LONDON (Reuters) - Deliveroo will allow restaurants to use their own riders for orders placed through its takeaway food app, in a move which will boost the number of available outlets by 50 percent as it intensifies a battle with rival Just Eat.
All orders currently placed on the platform in Britain are delivered by one of the firm’s 15,000 riders, well-known for their distinctive black and teal jackets and delivery boxes emblazoned with its kangaroo logo.
Just Eat, however, works with restaurants which mainly supply their own drivers in Britain, and in limited cases uses third-party couriers.
Deliveroo hopes the change, which is called Marketplace+ and comes into effect in July, will boost the number of available restaurants from 10,000 to 15,000 by the end of the year with thousands more riders likely to be taken on.
Restaurants will be able to accept orders and assign them to either their own drivers or those on Deliveroo’s platform.
“Traditionally we’ve been unable to work with those restaurants ... because they already have their own delivery fleet and so they thought ‘well we don’t really need Deliveroo,’” co-founder and Chief Executive Will Shu told reporters.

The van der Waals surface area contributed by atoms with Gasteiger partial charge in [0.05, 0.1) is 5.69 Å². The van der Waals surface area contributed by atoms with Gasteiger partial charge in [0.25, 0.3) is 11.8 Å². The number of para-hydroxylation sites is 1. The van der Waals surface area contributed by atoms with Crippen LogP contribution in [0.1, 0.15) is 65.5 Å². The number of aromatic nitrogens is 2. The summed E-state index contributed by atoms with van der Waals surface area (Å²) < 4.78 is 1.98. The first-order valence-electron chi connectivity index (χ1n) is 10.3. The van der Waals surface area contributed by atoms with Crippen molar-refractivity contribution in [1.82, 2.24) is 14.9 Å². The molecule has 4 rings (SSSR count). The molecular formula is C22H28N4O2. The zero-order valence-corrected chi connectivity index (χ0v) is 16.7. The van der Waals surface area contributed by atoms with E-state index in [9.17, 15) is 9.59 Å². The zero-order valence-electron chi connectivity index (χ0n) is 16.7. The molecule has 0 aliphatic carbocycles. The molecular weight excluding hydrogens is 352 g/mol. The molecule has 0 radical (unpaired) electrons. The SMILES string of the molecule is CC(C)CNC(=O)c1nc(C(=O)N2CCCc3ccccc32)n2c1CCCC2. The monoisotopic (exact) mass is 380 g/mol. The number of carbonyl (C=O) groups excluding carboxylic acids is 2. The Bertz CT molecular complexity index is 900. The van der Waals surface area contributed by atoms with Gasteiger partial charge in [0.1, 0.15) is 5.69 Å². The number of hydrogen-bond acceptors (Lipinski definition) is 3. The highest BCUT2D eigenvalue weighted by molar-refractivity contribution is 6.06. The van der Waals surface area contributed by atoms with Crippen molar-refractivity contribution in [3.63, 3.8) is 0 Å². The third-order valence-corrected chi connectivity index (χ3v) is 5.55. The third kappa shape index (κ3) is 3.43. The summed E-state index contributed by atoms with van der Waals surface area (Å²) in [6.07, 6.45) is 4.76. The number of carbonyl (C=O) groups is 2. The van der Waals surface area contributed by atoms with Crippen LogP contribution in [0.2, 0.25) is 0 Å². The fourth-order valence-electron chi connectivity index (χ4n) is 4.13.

“We’re changing the game. We’re enabling these restaurants to tap into our delivery fleet,” he added.
Just Eat said in March it would spend an extra 50 million pounds ($67 million) this year to battle competition from rivals such as Uber Eats and Deliveroo, in a fiercely competitive market which has burgeoned in recent years.
Since making its first delivery in London in 2013, Deliveroo has expanded into 11 other countries with new markets due soon, prompting questions about whether the firm will pursue an initial public offering (IPO) as it continues to grow.
“An IPO - I’m not saying it’s off the cards,” said Shu. “It’s definitely something that we’ll consider but just not now. We’re not in any rush, we’re heads-down on trying to really grow this business,” he said.
Editing by Stephen Addison